Monday, October 1, 2012

Ray Ortlund Jr. on Fairness in Church Discipline

“In every conflict there is wrong on both sides,” someone says.  In every conflict?  “There’s enough guilt to go around,” someone else says.  Well, I guess that’s that.  Discussion over.

"When a church suffers internal conflict, these glib assertions often pop up to the surface.  But they are not biblical and not helpful.

"Was there wrong on both sides when Cain murdered Abel?  Was there wrong on both sides when Korah opposed Moses, when Saul pursued David, when Ahab and Jezebel accused and murdered Naboth, when the prophets were opposed, when Sanballat plotted against Nehemiah, when Alexander harmed Paul, when all the apostles were mistreated in city after city?  Every one of these people on the receiving end was a sinner.  But does their sin explain, much less justify, what was done to them?  Not according to Scripture.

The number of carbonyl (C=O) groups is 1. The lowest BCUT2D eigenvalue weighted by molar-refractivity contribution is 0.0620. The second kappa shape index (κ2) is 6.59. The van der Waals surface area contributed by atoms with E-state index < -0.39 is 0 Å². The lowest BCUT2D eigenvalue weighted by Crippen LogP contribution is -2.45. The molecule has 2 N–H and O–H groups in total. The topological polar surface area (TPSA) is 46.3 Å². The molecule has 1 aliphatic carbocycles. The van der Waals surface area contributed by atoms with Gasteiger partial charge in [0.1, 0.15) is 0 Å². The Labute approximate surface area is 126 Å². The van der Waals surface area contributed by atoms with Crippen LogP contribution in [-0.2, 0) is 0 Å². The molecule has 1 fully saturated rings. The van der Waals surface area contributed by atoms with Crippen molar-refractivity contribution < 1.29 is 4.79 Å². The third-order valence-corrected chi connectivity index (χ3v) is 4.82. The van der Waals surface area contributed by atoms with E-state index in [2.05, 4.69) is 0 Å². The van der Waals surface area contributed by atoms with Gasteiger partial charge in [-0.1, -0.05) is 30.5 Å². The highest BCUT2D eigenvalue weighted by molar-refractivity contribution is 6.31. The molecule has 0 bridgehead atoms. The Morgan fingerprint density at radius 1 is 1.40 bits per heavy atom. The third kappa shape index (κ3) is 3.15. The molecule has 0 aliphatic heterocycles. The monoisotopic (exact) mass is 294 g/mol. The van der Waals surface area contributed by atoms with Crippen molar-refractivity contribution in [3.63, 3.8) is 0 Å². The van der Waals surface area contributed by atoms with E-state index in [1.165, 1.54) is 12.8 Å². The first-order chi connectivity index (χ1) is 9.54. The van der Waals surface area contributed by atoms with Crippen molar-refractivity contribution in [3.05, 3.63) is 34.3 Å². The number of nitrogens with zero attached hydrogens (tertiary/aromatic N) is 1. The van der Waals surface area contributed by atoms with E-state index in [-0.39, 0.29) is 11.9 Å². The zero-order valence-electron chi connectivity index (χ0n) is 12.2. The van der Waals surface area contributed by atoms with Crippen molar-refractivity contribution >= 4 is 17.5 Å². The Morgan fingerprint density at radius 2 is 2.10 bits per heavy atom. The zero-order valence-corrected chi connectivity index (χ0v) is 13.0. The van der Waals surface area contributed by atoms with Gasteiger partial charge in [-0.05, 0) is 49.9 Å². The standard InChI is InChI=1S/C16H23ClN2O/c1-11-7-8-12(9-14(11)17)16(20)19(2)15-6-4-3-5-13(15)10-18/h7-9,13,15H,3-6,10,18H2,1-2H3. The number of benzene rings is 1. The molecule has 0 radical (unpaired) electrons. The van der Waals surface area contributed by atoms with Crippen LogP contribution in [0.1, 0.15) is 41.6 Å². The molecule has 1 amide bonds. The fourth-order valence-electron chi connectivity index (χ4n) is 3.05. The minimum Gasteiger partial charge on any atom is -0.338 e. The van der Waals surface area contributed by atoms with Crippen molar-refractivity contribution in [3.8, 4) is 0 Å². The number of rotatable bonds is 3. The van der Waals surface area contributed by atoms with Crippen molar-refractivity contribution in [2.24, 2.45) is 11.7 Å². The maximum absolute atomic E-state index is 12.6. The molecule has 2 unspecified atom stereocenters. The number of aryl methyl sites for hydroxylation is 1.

"A thoughtless slogan, however well intentioned, can create a Kafkaesque environment of injustice.  There is a reason why God said, “Keep far from a false charge, and do not kill the innocent and righteous, for I will not acquit the wicked” (Exodus 23:7).  God our Judge instructs us that, even among sinners, categories like “false charge,” “innocent and righteous” and “wicked” are still meaningful and important to him — and to us.

"It is up to the elders in every church to slow the momentum of conflict down, get to the bottom of things, find out what is really going on, clear away every false accusation, and render a just judgment, so that their church can get back to positive gospel ministry in green pastures and beside still waters.

"Churches led by their elders into self-restraint and biblical clarity can create — or, if need be, re-create — a non-Kafkaesque environment of humaneness where everyone is safe from hasty misjudgments.  Such a church is where the presence of Jesus dwells."

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